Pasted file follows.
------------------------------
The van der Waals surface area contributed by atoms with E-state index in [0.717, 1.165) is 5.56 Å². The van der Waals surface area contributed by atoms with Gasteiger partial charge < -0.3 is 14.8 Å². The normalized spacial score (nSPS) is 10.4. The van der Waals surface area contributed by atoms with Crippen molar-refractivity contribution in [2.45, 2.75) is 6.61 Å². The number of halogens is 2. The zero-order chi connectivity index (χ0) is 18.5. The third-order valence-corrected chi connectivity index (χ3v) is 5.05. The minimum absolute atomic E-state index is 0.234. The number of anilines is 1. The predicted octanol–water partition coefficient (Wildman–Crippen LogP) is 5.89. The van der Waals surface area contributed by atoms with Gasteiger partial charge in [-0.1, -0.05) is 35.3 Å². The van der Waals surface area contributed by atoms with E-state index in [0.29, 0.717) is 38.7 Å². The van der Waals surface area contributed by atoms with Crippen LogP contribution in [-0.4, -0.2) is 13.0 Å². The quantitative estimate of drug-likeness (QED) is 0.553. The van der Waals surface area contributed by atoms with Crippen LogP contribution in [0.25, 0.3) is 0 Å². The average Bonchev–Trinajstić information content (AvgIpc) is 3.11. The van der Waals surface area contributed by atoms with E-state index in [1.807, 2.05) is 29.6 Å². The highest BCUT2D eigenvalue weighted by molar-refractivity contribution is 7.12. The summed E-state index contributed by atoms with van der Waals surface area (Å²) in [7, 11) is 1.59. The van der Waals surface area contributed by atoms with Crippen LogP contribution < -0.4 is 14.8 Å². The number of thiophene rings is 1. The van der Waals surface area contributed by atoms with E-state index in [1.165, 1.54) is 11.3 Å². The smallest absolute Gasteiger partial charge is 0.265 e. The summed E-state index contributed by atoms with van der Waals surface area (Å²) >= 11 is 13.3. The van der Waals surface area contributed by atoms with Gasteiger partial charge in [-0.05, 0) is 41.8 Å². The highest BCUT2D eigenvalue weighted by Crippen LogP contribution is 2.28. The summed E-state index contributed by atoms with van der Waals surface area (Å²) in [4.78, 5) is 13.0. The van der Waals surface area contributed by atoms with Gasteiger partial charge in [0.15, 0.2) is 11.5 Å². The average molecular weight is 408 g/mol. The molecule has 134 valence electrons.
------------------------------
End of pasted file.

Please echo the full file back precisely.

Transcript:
The van der Waals surface area contributed by atoms with E-state index in [0.717, 1.165) is 5.56 Å². The van der Waals surface area contributed by atoms with Gasteiger partial charge < -0.3 is 14.8 Å². The normalized spacial score (nSPS) is 10.4. The van der Waals surface area contributed by atoms with Crippen molar-refractivity contribution in [2.45, 2.75) is 6.61 Å². The number of halogens is 2. The zero-order chi connectivity index (χ0) is 18.5. The third-order valence-corrected chi connectivity index (χ3v) is 5.05. The minimum absolute atomic E-state index is 0.234. The number of anilines is 1. The predicted octanol–water partition coefficient (Wildman–Crippen LogP) is 5.89. The van der Waals surface area contributed by atoms with Gasteiger partial charge in [-0.1, -0.05) is 35.3 Å². The van der Waals surface area contributed by atoms with E-state index in [0.29, 0.717) is 38.7 Å². The van der Waals surface area contributed by atoms with Crippen LogP contribution in [-0.4, -0.2) is 13.0 Å². The quantitative estimate of drug-likeness (QED) is 0.553. The van der Waals surface area contributed by atoms with Crippen LogP contribution in [0.25, 0.3) is 0 Å². The average Bonchev–Trinajstić information content (AvgIpc) is 3.11. The van der Waals surface area contributed by atoms with E-state index in [1.807, 2.05) is 29.6 Å². The highest BCUT2D eigenvalue weighted by molar-refractivity contribution is 7.12. The summed E-state index contributed by atoms with van der Waals surface area (Å²) in [7, 11) is 1.59. The van der Waals surface area contributed by atoms with Crippen LogP contribution < -0.4 is 14.8 Å². The number of thiophene rings is 1. The van der Waals surface area contributed by atoms with E-state index in [1.165, 1.54) is 11.3 Å². The smallest absolute Gasteiger partial charge is 0.265 e. The summed E-state index contributed by atoms with van der Waals surface area (Å²) >= 11 is 13.3. The van der Waals surface area contributed by atoms with Gasteiger partial charge in [-0.05, 0) is 41.8 Å². The highest BCUT2D eigenvalue weighted by Crippen LogP contribution is 2.28. The summed E-state index contributed by atoms with van der Waals surface area (Å²) in [4.78, 5) is 13.0. The van der Waals surface area contributed by atoms with Gasteiger partial charge in [0.15, 0.2) is 11.5 Å². The average molecular weight is 408 g/mol. The molecule has 134 valence electrons.